Jennings Book Event – Righteousness of the Flesh or Paul?

A non-homophobic Christianity. Let’s note, first of all, what this is not. It is not Christian homphilia. I understand that Jennings has elsewhere demonstrated the basis for a Christian homophilia—and if that work is anything like the work found in Plato or Paul?, it is no doubt successful. That said, I want to stick to the frame of this excellent book, which is to stick to the question of speaking about Christianity as not homophobic. It is not, Jennings powerfully argues. But homophobia is here, and its carrier has no doubt been Christianity … and so blame must be apportioned for the rise and development of homophobia that Christianity—even if it has not originally produced—has aided and abetted. Who’s to blame? Plato (and some others). I want to ask, then, what it means to apportion blame to the others of Christianity. Continue reading “Jennings Book Event – Righteousness of the Flesh or Paul?”

Jennings book event–(The importance of) history and context (and how they function)

Plato or Paul? is an impressive text, by virtue of its detail alone. Rather then expend the time noting its achievements, I want to focus on one contribution of this text that I found particularly valuable, and the subsequent concerns and questions that arise for me in light of that contribution. Jennings explains:

Homophobia, far from being a natural concomitant of Christian perspectives, actually takes a very long time to be engrafted onto the body of Christianity. It is in this sense a ‘foreign element’ that can therefore be removed without in any way affecting what is important about early or patristic Christianity (14).

Continue reading “Jennings book event–(The importance of) history and context (and how they function)”

Review of Ted Jennings’ The Man Jesus Loved

This review comes from Roland Boer, a close friend of the blog. Roland is currently enjoying life in People’s Republic of China, where he is visiting professor at the Centre for the Study of Marxism Abroad, Fudan University, Shanghai. He is teaching a seminar series on Marxism and Religion to a very active, criticially engaged group of Chinese graduate students.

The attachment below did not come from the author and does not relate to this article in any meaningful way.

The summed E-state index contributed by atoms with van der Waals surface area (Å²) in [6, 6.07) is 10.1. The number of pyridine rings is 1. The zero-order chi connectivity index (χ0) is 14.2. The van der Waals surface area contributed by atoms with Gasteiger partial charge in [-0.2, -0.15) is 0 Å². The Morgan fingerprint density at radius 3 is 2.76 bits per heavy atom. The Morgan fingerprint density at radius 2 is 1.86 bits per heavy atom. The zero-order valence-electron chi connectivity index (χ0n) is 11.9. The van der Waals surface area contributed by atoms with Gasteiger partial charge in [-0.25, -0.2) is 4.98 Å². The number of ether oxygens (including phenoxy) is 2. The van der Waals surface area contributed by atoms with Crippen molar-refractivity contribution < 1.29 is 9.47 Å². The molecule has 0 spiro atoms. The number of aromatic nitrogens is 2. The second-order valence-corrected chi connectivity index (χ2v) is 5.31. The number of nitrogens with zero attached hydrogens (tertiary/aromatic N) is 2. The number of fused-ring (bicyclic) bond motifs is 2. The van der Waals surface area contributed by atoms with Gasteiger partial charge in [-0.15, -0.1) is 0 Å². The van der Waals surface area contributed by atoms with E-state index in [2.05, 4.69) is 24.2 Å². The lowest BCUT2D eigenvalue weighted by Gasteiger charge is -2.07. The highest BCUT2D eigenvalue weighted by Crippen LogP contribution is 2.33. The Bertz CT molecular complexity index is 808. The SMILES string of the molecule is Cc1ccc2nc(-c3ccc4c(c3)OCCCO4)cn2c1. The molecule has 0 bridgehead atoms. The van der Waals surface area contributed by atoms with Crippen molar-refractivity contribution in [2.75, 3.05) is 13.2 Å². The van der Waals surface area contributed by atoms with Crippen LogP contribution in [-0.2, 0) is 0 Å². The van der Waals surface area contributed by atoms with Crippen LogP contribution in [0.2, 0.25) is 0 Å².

Ted Jennings has the gift of a clear, easily accessible style. He is remarkably unburdened (thankfully) by the assumption drummed into intellectuals that turgid prose and dense argument, supported by thickets of sources, are the signals of ‘solid’ scholarship. I also suspect that this is driven by a concern for the communities of the faithful, and not merely those who find themselves on the margins of such communities or perhaps from alternative communities. The chapter on ‘Theological Significance’ (ch. 6), along with the whole of part 3 on ‘Marriage and Family Values’, indicates this focus in terms of content as well, but the book as a whole breathes this desire. So it is not a surprise that one can easily imagine Ted expounding, carefully and with attention to his listeners concerns, some of the positions put forward here before religious communities.

I found most persuasive and interesting the discussions of the ‘hidden tradition’ of homo-erotic readings of the ‘beloved disciple’ in John (75-91), the bravura reading of John’s text itself (19-35) as well as the exercise in ‘troubling gender’ (145-69). Continue reading “Review of Ted Jennings’ The Man Jesus Loved

Jennings book event prep: Open thread over Part Four and Conclusion

In this section, Jennings traces the genealogy of the Christian appropriation of the Platonic program of homophobia, as a result of both intellectual influences and political pressures. What is most remarkable about this process, however, is how fragmentary and tentative it is — for example, how long it takes for the homophobic reading of the Sodom story to become normative. In the conclusion, he considers the reasons that an “engrafting” of homophobia onto Christianity may have seemed necessary or appropriate, and in conclusion he calls for Christians to reject their “unholy alliance” with homophobia.

What did you think, dear readers?

Jennings book event prep: Open thread over Part Three

In this section, Jennings pursues a twofold argument. First, he claims that the key terms from Pauline vice lists that are normally translated as references to homoerotic activities are mistranslated and actually have nothing to do with homoeroticism as such. Second, he argues that the homophobic reading of Romans 1:26-27 is completely misleading and serves to obfuscate the scathing political polemic Paul is engaged in throughout the first chapter of Romans. The overall take-away is that Paul does not embrace the Platonic-Hellenistic paradigm of homophobia and that the attempt to interpret him through that framework actively impedes our understanding.